Why Its Pointless To Argue With Global Warming Believers 2093
That's a factor, yes. And it would be exactly the same with gold-backed currency.
Unless you started working less, or at a comparatively lower paying job, odds are you had more buying power. This handy chart of inflation-adjusted GDP per capita illustrates why:
Of course, some things have gotten more expensive, and others have gotten cheaper, so depending on your specific buying habits, you may or may not be able to get more of the specific items *you* want.
Obviously if you're on a fixed income, which doesn't take inflation into account, you could be in some trouble.
But, of course, gold wouldn't actually solve this problem. Say you have a pension that pays you a fixed amount every month. When the company decided how big that pension would be, odds are they took the fact that money would be worth less by the time you were collecting it into account. If they'd known that money would be worth *more* (as it would be in a deflationary gold system), they probably wouldn't have agreed to give you as much of it.
I'm not sure why the word 'yet' is in there. This is the typical pattern. High interest rates lead to less borrowing, which leads to less business expansion, which leads to less growth.
No. Well, yes, but what matters is the amount of money relative to the size of the economy. If the money supply remains the same while the economy grows, that will also offset inflation.
Basically, but this doesn't mean what you seem to think it does.
Why Its Pointless To Argue With Global Warming Believers 2096
snip) Here's an interesting excerpt: "You don't want inflation to be built into people's planning. Once that happens, then prices increases in one sector get pbutted to another, and...
Think of money a sort of IOU token from the economy to a specific individual or organization. This makes a lot of sense. I go off and do work. Now, I've contributed something to the economy, but I haven't gotten anything in return yet. To keep track of this difference, I get these IOU tokens, in the form of money. I can trade these in at a later time. When I've spent them all, the economy has given me goods and services equal in value to the contribution my work made (well, as determined by the market, but that's a whole different argument), and I don't have any IOU tokens left.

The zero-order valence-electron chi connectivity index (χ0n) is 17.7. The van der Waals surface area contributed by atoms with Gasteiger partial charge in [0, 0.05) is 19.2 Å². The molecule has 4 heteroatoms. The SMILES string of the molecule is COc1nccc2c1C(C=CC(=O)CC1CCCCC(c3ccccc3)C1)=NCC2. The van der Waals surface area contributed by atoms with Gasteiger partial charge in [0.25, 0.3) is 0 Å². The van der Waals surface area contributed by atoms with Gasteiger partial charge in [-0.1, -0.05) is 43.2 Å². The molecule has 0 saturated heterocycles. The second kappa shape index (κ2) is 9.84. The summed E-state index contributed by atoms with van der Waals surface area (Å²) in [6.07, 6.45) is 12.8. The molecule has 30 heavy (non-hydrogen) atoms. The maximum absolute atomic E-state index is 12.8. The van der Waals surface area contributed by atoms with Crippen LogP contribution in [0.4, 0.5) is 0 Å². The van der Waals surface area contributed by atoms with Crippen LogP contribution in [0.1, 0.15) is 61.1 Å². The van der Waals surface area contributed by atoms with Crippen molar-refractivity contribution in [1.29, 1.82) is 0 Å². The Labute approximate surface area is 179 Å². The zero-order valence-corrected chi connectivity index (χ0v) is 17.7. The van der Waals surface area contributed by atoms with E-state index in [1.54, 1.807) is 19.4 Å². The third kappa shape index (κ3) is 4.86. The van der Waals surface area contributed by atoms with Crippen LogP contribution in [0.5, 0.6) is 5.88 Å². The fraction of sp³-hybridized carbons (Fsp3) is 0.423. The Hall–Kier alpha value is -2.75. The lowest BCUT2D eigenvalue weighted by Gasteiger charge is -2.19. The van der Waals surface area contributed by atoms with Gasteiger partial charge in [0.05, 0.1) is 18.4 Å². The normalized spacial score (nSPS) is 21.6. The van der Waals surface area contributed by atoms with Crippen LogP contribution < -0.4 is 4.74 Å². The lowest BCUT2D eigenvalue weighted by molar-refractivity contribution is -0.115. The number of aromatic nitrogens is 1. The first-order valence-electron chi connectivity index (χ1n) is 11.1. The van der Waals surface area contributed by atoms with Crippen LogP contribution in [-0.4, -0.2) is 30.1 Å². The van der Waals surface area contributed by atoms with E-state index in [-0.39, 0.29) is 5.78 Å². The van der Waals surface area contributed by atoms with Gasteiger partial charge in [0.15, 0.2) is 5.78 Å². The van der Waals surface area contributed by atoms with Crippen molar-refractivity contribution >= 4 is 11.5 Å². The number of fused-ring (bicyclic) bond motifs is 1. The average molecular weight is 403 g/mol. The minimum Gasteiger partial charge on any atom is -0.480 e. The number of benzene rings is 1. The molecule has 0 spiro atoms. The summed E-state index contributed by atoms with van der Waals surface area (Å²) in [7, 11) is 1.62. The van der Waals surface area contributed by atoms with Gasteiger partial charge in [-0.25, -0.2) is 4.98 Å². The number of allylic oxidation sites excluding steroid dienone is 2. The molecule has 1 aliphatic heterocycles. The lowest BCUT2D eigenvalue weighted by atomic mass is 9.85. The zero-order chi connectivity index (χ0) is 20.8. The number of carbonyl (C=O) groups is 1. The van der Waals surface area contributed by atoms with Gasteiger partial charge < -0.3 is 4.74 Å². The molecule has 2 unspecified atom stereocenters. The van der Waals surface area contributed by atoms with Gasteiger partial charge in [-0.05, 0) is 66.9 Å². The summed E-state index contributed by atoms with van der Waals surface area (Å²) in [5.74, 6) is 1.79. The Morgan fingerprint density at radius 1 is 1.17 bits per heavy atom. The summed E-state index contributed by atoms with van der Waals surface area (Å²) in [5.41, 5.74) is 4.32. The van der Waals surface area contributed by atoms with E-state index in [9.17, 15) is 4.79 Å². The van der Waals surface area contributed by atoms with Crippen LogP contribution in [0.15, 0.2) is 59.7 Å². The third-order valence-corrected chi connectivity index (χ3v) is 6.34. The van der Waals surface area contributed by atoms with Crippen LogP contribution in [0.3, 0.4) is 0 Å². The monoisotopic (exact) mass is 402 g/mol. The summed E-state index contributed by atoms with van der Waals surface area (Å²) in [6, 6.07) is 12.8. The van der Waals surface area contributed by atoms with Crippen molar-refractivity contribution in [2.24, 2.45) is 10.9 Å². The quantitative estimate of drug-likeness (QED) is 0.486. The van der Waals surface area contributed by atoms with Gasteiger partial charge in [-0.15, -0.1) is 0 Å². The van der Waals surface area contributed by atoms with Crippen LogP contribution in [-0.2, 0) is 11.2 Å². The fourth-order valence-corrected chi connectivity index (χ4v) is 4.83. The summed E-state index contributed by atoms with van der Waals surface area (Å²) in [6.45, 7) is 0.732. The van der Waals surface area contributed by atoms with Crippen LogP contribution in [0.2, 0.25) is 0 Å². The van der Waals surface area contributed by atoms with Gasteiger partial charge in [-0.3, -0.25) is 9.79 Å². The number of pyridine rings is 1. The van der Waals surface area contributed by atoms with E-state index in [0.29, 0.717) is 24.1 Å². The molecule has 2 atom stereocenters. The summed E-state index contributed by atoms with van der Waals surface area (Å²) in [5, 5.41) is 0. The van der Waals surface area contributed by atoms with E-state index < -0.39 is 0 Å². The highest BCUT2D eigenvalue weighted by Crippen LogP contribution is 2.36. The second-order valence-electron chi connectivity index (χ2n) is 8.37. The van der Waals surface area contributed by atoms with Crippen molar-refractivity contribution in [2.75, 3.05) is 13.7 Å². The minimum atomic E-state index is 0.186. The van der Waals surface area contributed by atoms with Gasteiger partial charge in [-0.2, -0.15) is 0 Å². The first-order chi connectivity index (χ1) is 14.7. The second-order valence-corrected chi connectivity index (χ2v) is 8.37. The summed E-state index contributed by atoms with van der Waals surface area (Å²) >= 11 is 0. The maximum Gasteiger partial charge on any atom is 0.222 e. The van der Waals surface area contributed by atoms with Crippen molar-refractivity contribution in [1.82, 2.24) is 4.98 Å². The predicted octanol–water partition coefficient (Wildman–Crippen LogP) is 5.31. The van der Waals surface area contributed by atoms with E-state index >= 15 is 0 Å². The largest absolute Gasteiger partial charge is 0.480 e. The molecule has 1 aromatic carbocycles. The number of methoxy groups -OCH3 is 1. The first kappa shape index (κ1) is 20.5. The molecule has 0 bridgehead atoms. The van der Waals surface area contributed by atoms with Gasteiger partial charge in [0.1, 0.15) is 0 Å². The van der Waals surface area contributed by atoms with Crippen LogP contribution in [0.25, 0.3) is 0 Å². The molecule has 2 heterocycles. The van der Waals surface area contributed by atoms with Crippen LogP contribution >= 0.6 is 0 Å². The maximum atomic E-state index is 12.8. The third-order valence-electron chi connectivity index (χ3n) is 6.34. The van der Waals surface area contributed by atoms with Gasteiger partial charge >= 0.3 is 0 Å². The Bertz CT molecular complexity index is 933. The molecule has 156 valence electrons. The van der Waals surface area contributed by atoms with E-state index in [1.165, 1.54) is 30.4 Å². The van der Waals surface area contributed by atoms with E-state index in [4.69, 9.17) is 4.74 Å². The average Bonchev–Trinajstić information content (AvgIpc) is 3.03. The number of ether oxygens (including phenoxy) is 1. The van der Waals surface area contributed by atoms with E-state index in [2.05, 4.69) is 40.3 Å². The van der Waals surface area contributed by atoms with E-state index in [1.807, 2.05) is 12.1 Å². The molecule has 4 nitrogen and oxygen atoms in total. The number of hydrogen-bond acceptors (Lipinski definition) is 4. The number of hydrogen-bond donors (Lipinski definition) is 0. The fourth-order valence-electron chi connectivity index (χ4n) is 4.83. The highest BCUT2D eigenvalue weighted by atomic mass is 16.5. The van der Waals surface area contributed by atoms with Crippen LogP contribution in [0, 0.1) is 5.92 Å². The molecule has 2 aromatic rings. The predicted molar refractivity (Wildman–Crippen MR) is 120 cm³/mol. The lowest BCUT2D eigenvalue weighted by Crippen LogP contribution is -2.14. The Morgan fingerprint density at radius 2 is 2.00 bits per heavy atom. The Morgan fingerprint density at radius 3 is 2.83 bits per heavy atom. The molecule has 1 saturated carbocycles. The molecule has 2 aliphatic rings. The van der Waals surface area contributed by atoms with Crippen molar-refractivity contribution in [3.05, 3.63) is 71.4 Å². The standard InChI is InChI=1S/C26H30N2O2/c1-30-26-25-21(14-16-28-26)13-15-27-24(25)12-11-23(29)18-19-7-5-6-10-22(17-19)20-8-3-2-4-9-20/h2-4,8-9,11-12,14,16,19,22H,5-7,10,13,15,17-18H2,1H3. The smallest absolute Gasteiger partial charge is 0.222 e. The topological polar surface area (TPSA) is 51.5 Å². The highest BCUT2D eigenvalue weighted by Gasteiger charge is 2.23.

In other words, money, just by the way it's used, represents debt. Note that this doesn't change significantly if the tokens one uses are backed by (or even made of) gold, unless the individual considers the *gold itself* (not the goods or service it could be exchanged for) sufficient payment, which one wouldn't expect to generally be the case.
Why Its Pointless To Argue With Global Warming Believers 2098
ZnU It does now. But then the USD floats so badly that it is hard to pin down exactly where its true value lays. Matter of...
Now, of course, we get into the issue of how these IOU tokens get created in the first place. Obviously "the economy" isn't a coherent enbreasty which can issue anything to anyone. And the government can't just print them up and deal them out, because transactions take place between two or more individual parties -- if you worked for your employer, but the government created the money you got paid out of thin air, your employer would be getting your labor for free, which wouldn't make any sense.
Well, it turns out there's a pretty simple way to create new IOU tokens without anyone involved getting something for nothing. You deal out IOU tokens to people who haven't done anything to earn them -- but they have to give them back later, and give you a few extra to pay for the service, and to cover the costs of the risk you might not make full repayment.
In other words, you put new IOU tokens into circulation by creating them and then *loaning* them out.
The reason this *isn't* a huge ponzi scheme is because one of the major reasons why people need larger numbers of IOU tokens than they could reasonably earn is to use them to start up productive enterprises. As a result, there's a fairly strong correlation between the number of IOU tokens that end up in circulation, and the real productivity of the economy. So, you don't end up with a situation where more and more tokens have to chase after the same amount of goods. Sometimes the token supply does grow a little bit faster than the supply of goods and services, of course, because no system is perfect. This is where you get inflation.
However, because there's a demand for these IOU tokens, on the part of people who plan to use them to run productive enterprises, this isn't really a problem. You can take the tokens you've got now and give them to such people, and you'll get more back later, either because they're paying you for the temporary use of your tokens (when you buy bonds, or when you put money in a savings account and the bank pays you a part of the money they derive from lending it out to others), or because you've purchased a portion of a company that increases in value (when you buy stocks). If you give your tokens to the right people, the real value of the amount you get back will be larger than the amount you handed over, and this will more than offset inflation.
Why Its Pointless To Argue With Global Warming Believers 2094
ZnU Not sure if that would happen during a pre FRS or not. I've never heard of any inflation taking place before then. Inflation problems may have...
Why Its Pointless To Argue With Global Warming Believers 2100
ZnU It doesn't vanish. It is just your delusional thinking that gold has no value. All down thru history...
I've already replied to it in several other posts where you linked to it.
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